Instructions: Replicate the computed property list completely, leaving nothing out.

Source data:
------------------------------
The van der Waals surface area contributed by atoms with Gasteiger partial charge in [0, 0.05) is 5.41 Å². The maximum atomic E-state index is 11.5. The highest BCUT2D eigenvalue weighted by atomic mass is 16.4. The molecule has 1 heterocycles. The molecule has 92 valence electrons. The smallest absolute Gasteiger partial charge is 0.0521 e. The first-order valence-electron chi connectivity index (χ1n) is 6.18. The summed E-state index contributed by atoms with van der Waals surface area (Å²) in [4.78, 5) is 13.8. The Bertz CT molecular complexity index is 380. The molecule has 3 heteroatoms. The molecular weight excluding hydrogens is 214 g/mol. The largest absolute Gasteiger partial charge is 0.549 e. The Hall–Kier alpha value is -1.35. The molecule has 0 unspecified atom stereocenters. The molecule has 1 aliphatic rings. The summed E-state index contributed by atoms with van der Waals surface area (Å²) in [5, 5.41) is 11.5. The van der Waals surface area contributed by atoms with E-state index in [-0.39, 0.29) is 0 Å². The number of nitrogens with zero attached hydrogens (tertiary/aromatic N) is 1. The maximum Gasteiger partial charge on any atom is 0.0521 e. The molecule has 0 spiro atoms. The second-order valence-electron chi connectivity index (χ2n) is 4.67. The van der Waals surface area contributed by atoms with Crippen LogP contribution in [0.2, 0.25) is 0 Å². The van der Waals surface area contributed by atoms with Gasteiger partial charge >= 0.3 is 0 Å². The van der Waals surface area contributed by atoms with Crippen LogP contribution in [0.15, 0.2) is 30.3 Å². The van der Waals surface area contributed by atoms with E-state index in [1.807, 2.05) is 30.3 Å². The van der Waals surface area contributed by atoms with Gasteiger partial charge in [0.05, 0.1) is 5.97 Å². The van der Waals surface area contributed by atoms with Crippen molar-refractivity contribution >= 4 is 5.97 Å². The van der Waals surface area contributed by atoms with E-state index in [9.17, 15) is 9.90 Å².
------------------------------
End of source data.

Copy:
The van der Waals surface area contributed by atoms with Gasteiger partial charge in [0, 0.05) is 5.41 Å². The maximum atomic E-state index is 11.5. The highest BCUT2D eigenvalue weighted by atomic mass is 16.4. The molecule has 1 heterocycles. The molecule has 92 valence electrons. The smallest absolute Gasteiger partial charge is 0.0521 e. The first-order valence-electron chi connectivity index (χ1n) is 6.18. The summed E-state index contributed by atoms with van der Waals surface area (Å²) in [4.78, 5) is 13.8. The Bertz CT molecular complexity index is 380. The molecule has 3 heteroatoms. The molecular weight excluding hydrogens is 214 g/mol. The largest absolute Gasteiger partial charge is 0.549 e. The Hall–Kier alpha value is -1.35. The molecule has 0 unspecified atom stereocenters. The molecule has 1 aliphatic rings. The summed E-state index contributed by atoms with van der Waals surface area (Å²) in [5, 5.41) is 11.5. The van der Waals surface area contributed by atoms with E-state index in [-0.39, 0.29) is 0 Å². The number of nitrogens with zero attached hydrogens (tertiary/aromatic N) is 1. The maximum Gasteiger partial charge on any atom is 0.0521 e. The molecule has 0 spiro atoms. The second-order valence-electron chi connectivity index (χ2n) is 4.67. The van der Waals surface area contributed by atoms with Crippen LogP contribution in [0.2, 0.25) is 0 Å². The van der Waals surface area contributed by atoms with Gasteiger partial charge >= 0.3 is 0 Å². The van der Waals surface area contributed by atoms with Crippen LogP contribution in [0.15, 0.2) is 30.3 Å². The van der Waals surface area contributed by atoms with E-state index in [1.807, 2.05) is 30.3 Å². The van der Waals surface area contributed by atoms with Gasteiger partial charge in [0.05, 0.1) is 5.97 Å². The van der Waals surface area contributed by atoms with Crippen molar-refractivity contribution >= 4 is 5.97 Å². The van der Waals surface area contributed by atoms with E-state index in [9.17, 15) is 9.90 Å².